When I was a kid one on my most anticipated movies was the Dino De Laurentiis remake of KING KONG. I had heard the rumors - that there weren't going to be any dinosaurs in the film and that the much hyped forty foot tall mechanical Kong didn't work and would be replaced by a man in a suit. I didn't care. The 1933 original got regular rotation on one of our local UHF channels and I was a big fan. I couldn't wait to see what modern filmmaking technology could add to this great story. So great was my anticipation that when the South Korean KONG knockoff A*P*E came to my local theater a few months ahead of the remake I was the first in line. After all, it had two thing that even KING KONG didn't have: the giant gorilla fights a shark (cool!) and it was in 3D, back when it was a fun gimmick and not just an excuse to raise ticket prices.
The film doesn't waste any time getting to the ape action. At the film's start the thirty six foot gorilla has already been captured and thrown into the cargo hold of a ship en route to Disneyland (!) where's he's to be put on display. Within minutes he breaks free of his prison, has his wrestling match with the shark and makes his way towards a rural area outside of Seoul. The amiable ape then proceeds to try and make friends with everyone he meets, from a group of school children to a hang glider to the least convincing cow ever committed to film. All are terrified of his great size and he's about to take his toys and go home when he literally stumbles onto a film set where he crosses paths with American film goddess Marilyn Baker (Joanna DeVarona, aka Joanna Kerns of GROWING PAINS infamy). It's love at first sight and it looks like a happy ending for at least half of our star crossed couple until the army gives the order to shoot to kill, leading to a protracted (and surprisingly bloody) standoff between our hero and the military.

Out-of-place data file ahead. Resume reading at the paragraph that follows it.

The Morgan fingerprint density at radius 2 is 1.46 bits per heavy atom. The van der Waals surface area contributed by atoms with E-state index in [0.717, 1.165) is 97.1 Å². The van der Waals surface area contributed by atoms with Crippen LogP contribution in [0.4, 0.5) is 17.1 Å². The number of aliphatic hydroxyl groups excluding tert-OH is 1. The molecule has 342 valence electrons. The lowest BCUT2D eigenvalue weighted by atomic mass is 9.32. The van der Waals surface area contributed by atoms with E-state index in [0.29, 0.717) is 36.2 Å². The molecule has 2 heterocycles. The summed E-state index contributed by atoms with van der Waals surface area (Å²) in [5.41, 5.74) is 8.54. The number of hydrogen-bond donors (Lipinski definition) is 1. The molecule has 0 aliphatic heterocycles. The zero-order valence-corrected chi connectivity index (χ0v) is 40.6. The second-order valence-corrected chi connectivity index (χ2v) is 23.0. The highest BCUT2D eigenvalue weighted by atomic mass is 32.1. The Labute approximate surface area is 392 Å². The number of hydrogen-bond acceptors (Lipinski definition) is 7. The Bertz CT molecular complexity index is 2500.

Obviously, the story doesn't stray too far from the KING KONG formula. Where it differs, however, is in the execution. While all three versions of KONG used the leading technology of the time to tell its story, A*P*E looks like a version of KONG filmed by children in their backyard in Super 8. The ape suit looks like it was made out of someone's old wool coat, saved from the garbage can by this production.An overwhelming aura of cheapness pervades the entire production. the scenes of "terrified" villages fleeing their homes feature literally dozens of people, many of them visibly giggling, and the toy cow that the ape interacts with has to be seen to be believed. For some reason, the ape is constantly swinging his arms over his head, like he's auditioning for an all gorilla production of Swan Lake. And then there's the 3D. As I (barely) remember, the 3D used in A*P*E's theatrical engagements wasn't any better or worse than other 3D films of the time. However, while watching it on television in 2D the attempts to simulate three dimensions are every bit as obvious and silly as you'd expect. No opportunity is spared to throw objects at the camera in order to make the little kids in the theater duck. On shot of the ape throwing a boulder at the screen is repeated at least four times. Still, you haven't truly lived until you've seen a giant gorilla flip the bird at a crashed helicopter in 3D.
Yet, for all its faults I still love this movie. The moron plotting, the nonexistent production values and the barely even trying direction all add up to something special, to me at least. Sure I'm laughing at the movie and not with it. I'm sure that the people who made this movie were laughing at it too. After all, the thing wouldn't even exist except for the opportunity to cash in on the big budget remake. When it was originally released, Paramount forced A*P*E's distributor to put a disclaimer on the poster stating that it wasn't to be confused with KING KONG. I seriously doubt that anyone was confused. For all its similarities, A*P*E is its own thing. It's a perfect movie to watch with a few friends, have a few beers and stare in awestruck wonder at the ineptitude before you.
For more overlooked films and a/v visit Todd Mason's blog.